SB 140: Corporate Activity Tax Compromise Should be Strengthened

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SB 140: Corporate Activity Tax Compromise Should be Strengthened

InsideCapitolDome

SB 140: Corporate Activity Tax Compromise Should be Strengthened

Chair Meek, Vice-Chair Boquist, and Members of the Committee,

My name is Daniel Hauser (he/him), Deputy Director for the Oregon Center for Public Policy and I respectfully submit this testimony in support with amendments of SB 140 on behalf of the Center.

The Oregon Center for Public Policy is a nonpartisan think tank dedicated to improving the economic outcomes for all Oregonians, particularly low-income families and Oregonians of color, through research and analysis.

The -3 package of reforms to Oregon’s Corporate Activity Tax (CAT) is a reasonable means of reducing impacts on smaller businesses and medical providers while mitigating the loss of revenue to Oregon’s K-12 and early education systems. However, more should be done to not just prevent significant revenue loss, but provide additional revenue for these important programs.

The -3 amendment would reduce the resources available to be invested in Oregon’s education system by 3 to 4 million each year. This is a mistake, our schools and early education spaces are already underfunded and in need of additional investment. These revenue losses could be invested in expanding access to childcare for low-income working families, increasing pay for preschool teachers, expanding access to K-12 literacy programs, and so much more. Instead, they would flow out as business tax breaks to folks with more than a million dollars in annual receipts.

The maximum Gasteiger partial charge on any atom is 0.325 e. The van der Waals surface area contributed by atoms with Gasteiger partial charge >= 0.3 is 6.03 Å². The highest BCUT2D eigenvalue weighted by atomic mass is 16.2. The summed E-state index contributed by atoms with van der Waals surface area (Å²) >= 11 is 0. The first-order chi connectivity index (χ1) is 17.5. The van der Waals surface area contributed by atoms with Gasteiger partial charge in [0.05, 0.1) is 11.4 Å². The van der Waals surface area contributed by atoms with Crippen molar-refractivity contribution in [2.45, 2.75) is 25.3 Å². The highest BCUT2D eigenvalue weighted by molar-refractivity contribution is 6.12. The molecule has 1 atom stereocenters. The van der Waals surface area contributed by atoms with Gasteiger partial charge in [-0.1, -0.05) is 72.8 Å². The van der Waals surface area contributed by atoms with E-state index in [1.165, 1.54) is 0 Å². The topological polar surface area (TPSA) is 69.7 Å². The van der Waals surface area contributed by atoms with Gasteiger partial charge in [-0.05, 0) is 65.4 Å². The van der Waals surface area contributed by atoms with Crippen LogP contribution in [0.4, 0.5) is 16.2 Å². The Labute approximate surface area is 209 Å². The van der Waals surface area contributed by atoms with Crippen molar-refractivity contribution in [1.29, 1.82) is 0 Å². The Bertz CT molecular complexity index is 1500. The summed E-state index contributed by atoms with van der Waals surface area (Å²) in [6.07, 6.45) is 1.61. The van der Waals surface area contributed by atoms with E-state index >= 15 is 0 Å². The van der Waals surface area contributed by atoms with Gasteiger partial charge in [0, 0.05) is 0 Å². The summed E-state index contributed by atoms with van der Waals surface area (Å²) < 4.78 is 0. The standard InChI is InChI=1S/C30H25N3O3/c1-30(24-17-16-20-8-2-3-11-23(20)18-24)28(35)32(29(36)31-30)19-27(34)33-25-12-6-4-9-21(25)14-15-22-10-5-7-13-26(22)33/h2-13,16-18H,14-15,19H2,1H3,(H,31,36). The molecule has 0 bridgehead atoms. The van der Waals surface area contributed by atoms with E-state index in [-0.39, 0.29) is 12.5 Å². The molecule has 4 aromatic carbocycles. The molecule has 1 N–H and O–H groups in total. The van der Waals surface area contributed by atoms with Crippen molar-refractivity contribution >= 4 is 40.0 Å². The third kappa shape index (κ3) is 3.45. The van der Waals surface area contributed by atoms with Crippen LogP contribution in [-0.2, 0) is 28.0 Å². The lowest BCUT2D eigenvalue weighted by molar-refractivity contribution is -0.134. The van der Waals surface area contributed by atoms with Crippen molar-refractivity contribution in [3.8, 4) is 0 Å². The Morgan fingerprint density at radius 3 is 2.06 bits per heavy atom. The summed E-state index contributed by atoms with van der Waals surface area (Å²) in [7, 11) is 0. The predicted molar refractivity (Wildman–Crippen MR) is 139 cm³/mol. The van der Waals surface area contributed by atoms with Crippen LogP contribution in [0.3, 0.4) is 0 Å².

Increasing the exemption before the CAT is assessed is a reasonable way to reduce the tax payments from smaller businesses. However, it will also reduce the payments from larger businesses. We can reduce the taxes paid by small businesses while also increasing revenues to invest in our education system by further increasing the CAT rate on receipts over $10 million above the 0.615% rate.

Leaving the package in a place where millions of dollars are pulled out of needed investments in education and early education each year is not the right approach. With the addition of an even higher rate on those receipts, the Center could be supportive of the compromise package in the dash 3 amendments.

Daniel Hauser

Daniel Hauser

Daniel Hauser is the Deputy Director of the Oregon Center for Public Policy

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